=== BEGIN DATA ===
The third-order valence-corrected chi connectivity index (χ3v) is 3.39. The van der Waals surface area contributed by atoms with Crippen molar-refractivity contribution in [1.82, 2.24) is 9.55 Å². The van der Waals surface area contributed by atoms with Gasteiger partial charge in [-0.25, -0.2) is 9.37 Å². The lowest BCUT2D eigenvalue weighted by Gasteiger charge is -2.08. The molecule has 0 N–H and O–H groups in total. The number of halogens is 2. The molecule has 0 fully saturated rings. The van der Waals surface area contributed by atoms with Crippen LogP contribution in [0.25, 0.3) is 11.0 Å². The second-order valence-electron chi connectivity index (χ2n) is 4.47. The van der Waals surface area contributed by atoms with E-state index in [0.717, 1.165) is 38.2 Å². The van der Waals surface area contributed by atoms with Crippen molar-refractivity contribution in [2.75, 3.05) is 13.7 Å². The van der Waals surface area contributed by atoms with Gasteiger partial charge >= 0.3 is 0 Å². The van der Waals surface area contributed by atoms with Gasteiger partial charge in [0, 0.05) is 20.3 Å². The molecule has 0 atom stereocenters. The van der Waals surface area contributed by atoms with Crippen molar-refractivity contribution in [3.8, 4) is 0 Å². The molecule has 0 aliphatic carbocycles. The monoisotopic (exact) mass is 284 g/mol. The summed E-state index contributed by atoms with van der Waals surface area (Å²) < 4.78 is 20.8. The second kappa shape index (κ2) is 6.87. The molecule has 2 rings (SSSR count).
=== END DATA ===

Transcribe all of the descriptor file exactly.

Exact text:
The third-order valence-corrected chi connectivity index (χ3v) is 3.39. The van der Waals surface area contributed by atoms with Crippen molar-refractivity contribution in [1.82, 2.24) is 9.55 Å². The van der Waals surface area contributed by atoms with Gasteiger partial charge in [-0.25, -0.2) is 9.37 Å². The lowest BCUT2D eigenvalue weighted by Gasteiger charge is -2.08. The molecule has 0 N–H and O–H groups in total. The number of halogens is 2. The molecule has 0 fully saturated rings. The van der Waals surface area contributed by atoms with Crippen LogP contribution in [0.25, 0.3) is 11.0 Å². The second-order valence-electron chi connectivity index (χ2n) is 4.47. The van der Waals surface area contributed by atoms with E-state index in [0.717, 1.165) is 38.2 Å². The van der Waals surface area contributed by atoms with Crippen molar-refractivity contribution in [2.75, 3.05) is 13.7 Å². The van der Waals surface area contributed by atoms with Gasteiger partial charge >= 0.3 is 0 Å². The van der Waals surface area contributed by atoms with Gasteiger partial charge in [0, 0.05) is 20.3 Å². The molecule has 0 atom stereocenters. The van der Waals surface area contributed by atoms with Crippen molar-refractivity contribution in [3.8, 4) is 0 Å². The molecule has 0 aliphatic carbocycles. The monoisotopic (exact) mass is 284 g/mol. The summed E-state index contributed by atoms with van der Waals surface area (Å²) < 4.78 is 20.8. The second kappa shape index (κ2) is 6.87. The molecule has 2 rings (SSSR count).